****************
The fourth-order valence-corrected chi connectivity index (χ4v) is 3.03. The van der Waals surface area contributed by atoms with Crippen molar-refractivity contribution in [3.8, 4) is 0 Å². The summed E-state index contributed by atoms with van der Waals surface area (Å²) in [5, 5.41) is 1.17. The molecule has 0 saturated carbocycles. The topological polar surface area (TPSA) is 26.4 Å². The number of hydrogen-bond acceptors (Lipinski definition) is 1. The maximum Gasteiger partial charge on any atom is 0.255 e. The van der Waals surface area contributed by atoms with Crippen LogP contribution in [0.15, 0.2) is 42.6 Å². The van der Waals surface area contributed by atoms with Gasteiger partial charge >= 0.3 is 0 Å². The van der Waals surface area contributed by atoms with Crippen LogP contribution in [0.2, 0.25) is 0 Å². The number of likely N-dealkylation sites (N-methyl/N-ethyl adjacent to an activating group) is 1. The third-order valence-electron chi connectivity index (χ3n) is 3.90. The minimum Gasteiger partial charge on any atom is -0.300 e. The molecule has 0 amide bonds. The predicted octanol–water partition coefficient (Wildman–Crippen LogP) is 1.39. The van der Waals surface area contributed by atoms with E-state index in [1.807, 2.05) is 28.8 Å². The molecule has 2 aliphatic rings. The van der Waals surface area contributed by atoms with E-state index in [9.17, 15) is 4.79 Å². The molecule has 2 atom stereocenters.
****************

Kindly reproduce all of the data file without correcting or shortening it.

The fourth-order valence-corrected chi connectivity index (χ4v) is 3.03. The van der Waals surface area contributed by atoms with Crippen molar-refractivity contribution in [3.8, 4) is 0 Å². The summed E-state index contributed by atoms with van der Waals surface area (Å²) in [5, 5.41) is 1.17. The molecule has 0 saturated carbocycles. The topological polar surface area (TPSA) is 26.4 Å². The number of hydrogen-bond acceptors (Lipinski definition) is 1. The maximum Gasteiger partial charge on any atom is 0.255 e. The van der Waals surface area contributed by atoms with Crippen LogP contribution in [0.15, 0.2) is 42.6 Å². The van der Waals surface area contributed by atoms with Gasteiger partial charge >= 0.3 is 0 Å². The van der Waals surface area contributed by atoms with Crippen LogP contribution in [0.2, 0.25) is 0 Å². The number of likely N-dealkylation sites (N-methyl/N-ethyl adjacent to an activating group) is 1. The third-order valence-electron chi connectivity index (χ3n) is 3.90. The minimum Gasteiger partial charge on any atom is -0.300 e. The molecule has 0 amide bonds. The predicted octanol–water partition coefficient (Wildman–Crippen LogP) is 1.39. The van der Waals surface area contributed by atoms with E-state index in [1.807, 2.05) is 28.8 Å². The molecule has 2 aliphatic rings. The van der Waals surface area contributed by atoms with E-state index in [9.17, 15) is 4.79 Å². The molecule has 2 atom stereocenters.